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Albert MobilioThe autobiographies of a famous Canadian pioneer woman served as the inspiration for Margaret Atwood's newly reissued 1970 book of poems, The Journals of Susanna Moodie. As an English immigrant to the backwoods north of Toronto in the 1830s, Moodie struggled to accept the bleak and often deadly landscape of her new country. Her resistance and eventual acceptance embodies, according to Atwood, a distinctly Canadian "violent duality." In exploring the contradictory heart of her national identity, Atwood also came to see an inchoate feminism in Moodie's "thin refusal" to rejoice in the "long hills, the swamps, the barren sand."
In "The Wereman," Atwood's Moodie watches her husband stride off into the forest and she wonders "unheld by my sight/what does he change into." When he returns, "he may change me also/with the fox eye, the owl/eye, the eightfold eye of the spider/I can't think/what he will see/when he opens the door." The metaphor of marriage as a wilderness in which shapes shift and uncertainty reigns is both inspired and apt to Moodie's historical circumstance -- a time when near strangers often married.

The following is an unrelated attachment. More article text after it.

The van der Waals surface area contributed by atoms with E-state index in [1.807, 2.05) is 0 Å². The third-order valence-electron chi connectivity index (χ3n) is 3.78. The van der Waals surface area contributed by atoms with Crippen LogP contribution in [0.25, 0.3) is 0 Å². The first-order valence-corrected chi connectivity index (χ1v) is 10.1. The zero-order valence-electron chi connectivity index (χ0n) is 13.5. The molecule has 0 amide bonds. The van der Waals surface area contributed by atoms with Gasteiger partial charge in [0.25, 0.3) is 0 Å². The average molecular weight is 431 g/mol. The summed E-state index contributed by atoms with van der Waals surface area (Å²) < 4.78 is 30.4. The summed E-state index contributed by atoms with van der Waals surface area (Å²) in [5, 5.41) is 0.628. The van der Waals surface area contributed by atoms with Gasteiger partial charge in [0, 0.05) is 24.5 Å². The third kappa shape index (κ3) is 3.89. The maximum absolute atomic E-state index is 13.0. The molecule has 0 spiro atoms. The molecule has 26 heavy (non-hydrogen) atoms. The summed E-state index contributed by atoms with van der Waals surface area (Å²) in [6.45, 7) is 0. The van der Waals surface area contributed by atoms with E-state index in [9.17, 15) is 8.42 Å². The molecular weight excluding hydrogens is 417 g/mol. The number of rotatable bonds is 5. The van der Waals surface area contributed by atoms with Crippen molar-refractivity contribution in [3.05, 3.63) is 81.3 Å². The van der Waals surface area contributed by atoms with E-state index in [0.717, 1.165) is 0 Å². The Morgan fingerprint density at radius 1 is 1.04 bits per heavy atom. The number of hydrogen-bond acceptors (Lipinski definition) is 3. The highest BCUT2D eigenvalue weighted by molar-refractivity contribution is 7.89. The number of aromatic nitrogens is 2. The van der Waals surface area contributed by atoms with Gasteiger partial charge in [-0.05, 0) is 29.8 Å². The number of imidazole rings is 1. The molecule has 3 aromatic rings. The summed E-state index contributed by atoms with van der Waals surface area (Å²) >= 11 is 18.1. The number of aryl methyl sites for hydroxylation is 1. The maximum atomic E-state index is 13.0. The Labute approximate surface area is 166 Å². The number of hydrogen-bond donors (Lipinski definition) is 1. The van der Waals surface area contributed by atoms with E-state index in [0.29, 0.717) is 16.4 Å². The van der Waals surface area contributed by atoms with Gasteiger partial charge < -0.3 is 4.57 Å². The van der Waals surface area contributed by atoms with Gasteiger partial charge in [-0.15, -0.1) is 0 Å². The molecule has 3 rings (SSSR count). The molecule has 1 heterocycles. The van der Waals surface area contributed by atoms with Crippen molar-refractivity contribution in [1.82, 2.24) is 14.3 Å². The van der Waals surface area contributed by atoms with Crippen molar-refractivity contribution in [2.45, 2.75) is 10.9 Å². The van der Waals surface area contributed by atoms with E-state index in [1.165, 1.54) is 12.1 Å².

By ventriloquizing the reluctant frontierswoman -- "I am a word/in a foreign language" -- Atwood fuses the interior and exterior landscapes (the personal and political) with a low-key yet vibratory elegance. This slip-cased reprint, with deliciously spooky illustrations by Charles Pachter, is a model of printed art -- the high-energy jostling of text and imagery creates a lush detonation that obliterates the slightly over-earnest scent that can cling to these poems in starker circumstance.